Are you using your supply chain to boost efficiency during a global downturn?
Buying teams should be limbering up in readiness to tackle a global recession, which experts
say could be on the cards for 2020, especially with fears around the spread of covid-19. It is an opportunity for procurement to show the skill it demonstrated during the downturn of 2008, when its strategies were credited with keeping businesses afloat.
Due to the uncertain climate created from the disruption from corona virus, buyers need to adopt a recession-proof mind-set. A key strategy is using the supply chain as a source of competitiveness, proactively driving efficiencies but also using it to add value, so there is not too narrow a focus on cost at the expense of growth, investment or innovation.
First, let’s address efficiency cost savings. Re-engineering the supply chain can undoubtedly
bring benefits. Buyers need to focus on analysing spend categories, looking at possible
supplier consolidation and renegotiating contracts.
That is an onerous task without robust processes in place, and without high-quality, up-to the-
minute data. Unreliable data, scattered across different systems within an organisation, is a
major pinch point hindering the ability to take fast and smart decisions. For food companies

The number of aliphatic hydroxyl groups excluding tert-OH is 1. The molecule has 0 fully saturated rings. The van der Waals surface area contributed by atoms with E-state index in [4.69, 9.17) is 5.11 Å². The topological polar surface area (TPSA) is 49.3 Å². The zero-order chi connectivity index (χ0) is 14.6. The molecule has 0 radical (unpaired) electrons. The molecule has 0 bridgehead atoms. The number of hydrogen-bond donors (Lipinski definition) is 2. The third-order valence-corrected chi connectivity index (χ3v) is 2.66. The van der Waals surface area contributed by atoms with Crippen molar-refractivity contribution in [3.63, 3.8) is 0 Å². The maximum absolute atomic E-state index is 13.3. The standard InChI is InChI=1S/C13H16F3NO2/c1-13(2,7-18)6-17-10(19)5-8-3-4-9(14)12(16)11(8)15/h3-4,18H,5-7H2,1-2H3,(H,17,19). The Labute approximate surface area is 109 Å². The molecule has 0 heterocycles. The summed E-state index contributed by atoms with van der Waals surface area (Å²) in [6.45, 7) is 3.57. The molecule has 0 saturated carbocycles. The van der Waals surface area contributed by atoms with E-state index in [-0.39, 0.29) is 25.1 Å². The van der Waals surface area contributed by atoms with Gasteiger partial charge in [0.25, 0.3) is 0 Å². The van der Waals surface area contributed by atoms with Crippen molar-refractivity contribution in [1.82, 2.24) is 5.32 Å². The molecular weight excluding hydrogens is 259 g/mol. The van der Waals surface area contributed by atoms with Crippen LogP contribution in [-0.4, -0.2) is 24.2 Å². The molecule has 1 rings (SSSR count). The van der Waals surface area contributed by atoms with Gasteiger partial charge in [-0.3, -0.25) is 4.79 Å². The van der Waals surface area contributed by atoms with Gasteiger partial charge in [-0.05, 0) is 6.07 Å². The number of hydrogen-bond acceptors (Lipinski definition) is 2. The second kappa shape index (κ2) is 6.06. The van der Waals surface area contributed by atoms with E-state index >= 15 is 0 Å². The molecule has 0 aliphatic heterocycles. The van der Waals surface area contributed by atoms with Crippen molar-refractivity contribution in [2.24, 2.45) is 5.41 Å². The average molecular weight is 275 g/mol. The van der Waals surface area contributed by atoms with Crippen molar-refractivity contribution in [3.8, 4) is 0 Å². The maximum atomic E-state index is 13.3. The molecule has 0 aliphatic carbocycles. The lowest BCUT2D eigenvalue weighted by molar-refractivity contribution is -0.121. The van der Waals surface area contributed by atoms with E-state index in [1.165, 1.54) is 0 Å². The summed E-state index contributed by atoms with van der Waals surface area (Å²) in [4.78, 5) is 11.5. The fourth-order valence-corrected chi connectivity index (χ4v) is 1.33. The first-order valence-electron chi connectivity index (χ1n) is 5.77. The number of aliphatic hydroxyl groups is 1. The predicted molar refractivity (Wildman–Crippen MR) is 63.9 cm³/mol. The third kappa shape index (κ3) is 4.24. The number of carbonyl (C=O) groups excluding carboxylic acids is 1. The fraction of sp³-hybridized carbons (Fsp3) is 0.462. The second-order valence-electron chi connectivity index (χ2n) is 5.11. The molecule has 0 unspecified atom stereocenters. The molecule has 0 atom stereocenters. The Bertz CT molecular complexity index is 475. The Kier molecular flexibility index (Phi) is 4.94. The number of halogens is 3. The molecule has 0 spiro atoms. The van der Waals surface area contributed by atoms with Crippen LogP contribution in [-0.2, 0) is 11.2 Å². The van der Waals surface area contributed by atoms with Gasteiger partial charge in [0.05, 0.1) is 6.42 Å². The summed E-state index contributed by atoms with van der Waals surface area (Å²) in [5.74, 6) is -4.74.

with thin margins facing volatile commodity prices across a broad range of categories 9 , such
a lack of resilience could prove fatal.
Buying teams should look to digital tools to strengthen their own expertise and help identify
the most productive cost-reduction strategies. Using tools that can monitor and analyse the
changing prices of raw materials and commodities, and offer comparisons across different
markets, means they can more easily buy at the best price - and be in a better position to
strike (or renegotiate) better deals.
Analytics capable of providing greater visibility of the supply chain – both in terms of
performance and stability - give a deeper understanding of areas that may need reviewing or
consolidating. They also support buyers’ ability to rapidly respond to changing risk profiles
or poor performance. Even better if that visibility stretches beyond the top-tier suppliers so
the business has a fuller view of supply chain operations.
But let’s not forget about value creation. The supply chain can be leveraged so it meets
business needs, while also being a differentiator.
Mondelēz International announced last year it will meet 100% of the cocoa volume needed
for all its chocolate brands through its sustainability programme, Cocoa Life, by 2025. Its intention is to build a “thriving cocoa supply chain” by increasing yields on farms and
building resilience in cocoa-growing communities in countries such as Ghana.10
CEO Dirk Van de Put said the main goals of the initiative were increasing efficiency and
ensuring supplies meet high quality standards. However, because it shows how the company
acts fairly in the way it deals with the communities it sources ingredients from, it also will
increase loyalty and engagement among customers (and potential customers) increasingly
demanding ethical supply chains.
The best strategy is one that both creates efficiencies and value – whether in times of
recession or not.